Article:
Nord Stream 2 pipeline is slowly becoming a political nightmare for German Chancellor Angela Merkel as US President Donald Trump, who described the pipeline as “horrific”, fears that the new project will increase Germany’s dependence on Russian natural gas. Ukraine, in the meantime, fears that the new pipeline will allow the Kremlin to cut it out of the prosperous and strategically important gas transit business.
The Nord Stream pressures come at a time when Berlin seeks to take more of a political leadership over Europe as the transatlantic partnership is fraying and Moscow and Beijing are getting more assertive. “The global order is under pressure,” Ms. Merkel said in July. “That’s a challenge for us… Germany’s responsibility is growing; Germany has more work to do.” Earlier in the spring, she admitted for the first time that there were “political considerations” to Nord Stream 2, although she had previously only focused on the pipeline’s a commercial value.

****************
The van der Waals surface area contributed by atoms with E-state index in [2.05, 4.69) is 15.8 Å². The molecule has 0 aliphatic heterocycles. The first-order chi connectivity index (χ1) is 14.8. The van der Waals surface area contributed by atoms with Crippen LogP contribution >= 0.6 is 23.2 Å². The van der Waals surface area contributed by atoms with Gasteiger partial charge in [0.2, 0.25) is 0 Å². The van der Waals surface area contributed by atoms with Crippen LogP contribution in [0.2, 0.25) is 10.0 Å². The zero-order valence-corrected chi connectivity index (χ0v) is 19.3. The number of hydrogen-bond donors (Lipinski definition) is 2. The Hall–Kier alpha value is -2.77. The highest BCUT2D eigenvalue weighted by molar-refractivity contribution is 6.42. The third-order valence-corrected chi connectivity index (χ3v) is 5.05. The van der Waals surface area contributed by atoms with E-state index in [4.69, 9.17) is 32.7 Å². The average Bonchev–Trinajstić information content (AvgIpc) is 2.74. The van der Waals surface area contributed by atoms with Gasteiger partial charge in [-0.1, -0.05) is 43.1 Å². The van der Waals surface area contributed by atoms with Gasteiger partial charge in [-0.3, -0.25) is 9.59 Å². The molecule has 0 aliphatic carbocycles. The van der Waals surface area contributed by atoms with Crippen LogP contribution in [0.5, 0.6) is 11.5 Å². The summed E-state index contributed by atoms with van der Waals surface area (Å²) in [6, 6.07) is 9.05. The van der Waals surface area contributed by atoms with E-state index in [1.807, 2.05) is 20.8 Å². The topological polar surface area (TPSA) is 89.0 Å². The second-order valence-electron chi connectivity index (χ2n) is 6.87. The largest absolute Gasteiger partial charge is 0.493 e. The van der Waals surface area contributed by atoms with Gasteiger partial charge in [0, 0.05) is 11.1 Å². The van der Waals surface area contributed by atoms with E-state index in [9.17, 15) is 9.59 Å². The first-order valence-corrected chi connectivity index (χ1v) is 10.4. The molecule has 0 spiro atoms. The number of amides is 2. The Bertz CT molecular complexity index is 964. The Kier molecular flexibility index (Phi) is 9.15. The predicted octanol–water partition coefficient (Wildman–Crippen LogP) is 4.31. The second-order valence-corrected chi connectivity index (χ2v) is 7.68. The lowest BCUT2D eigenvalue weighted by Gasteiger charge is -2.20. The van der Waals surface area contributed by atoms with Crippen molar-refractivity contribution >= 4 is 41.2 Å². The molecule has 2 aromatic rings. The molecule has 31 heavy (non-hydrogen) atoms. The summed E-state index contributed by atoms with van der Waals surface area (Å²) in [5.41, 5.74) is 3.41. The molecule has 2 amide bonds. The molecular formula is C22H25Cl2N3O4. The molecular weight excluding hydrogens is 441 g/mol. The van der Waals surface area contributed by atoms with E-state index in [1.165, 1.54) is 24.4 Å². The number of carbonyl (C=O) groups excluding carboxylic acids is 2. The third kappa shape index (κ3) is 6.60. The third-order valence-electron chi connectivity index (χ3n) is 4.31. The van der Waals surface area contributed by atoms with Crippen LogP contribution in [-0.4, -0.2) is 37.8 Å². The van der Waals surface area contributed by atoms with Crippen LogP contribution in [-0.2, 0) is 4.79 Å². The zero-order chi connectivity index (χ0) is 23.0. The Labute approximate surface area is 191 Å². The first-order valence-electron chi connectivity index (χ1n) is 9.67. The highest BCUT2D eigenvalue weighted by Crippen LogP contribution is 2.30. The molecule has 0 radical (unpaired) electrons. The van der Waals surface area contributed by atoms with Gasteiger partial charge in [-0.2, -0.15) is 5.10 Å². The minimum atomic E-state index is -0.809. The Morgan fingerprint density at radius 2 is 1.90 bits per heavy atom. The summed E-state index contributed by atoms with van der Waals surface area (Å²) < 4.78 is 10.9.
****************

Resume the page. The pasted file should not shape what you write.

Most European countries want Germany to have a greater say over the European project and protect the Eastern neighboring countries from Russian influence and encroachment. Yet, letting Russia sell gas to Germany while bypassing Ukraine and depriving it of revenues would make the Baltic states and Poland more vulnerable to Russian control over gas supplies. “The price would be an even greater loss of trust from the Baltics, Poland and Ukraine,” commented Roderich Kiesewetter, Ms. Merkel’s ally on the parliamentary foreign affairs committee. “We Germans always say that holding the West together is our ‘center of gravity’, but the Russian approach has succeeded in dragging Germany, at least in terms of energy policy, out of this western solidarity.”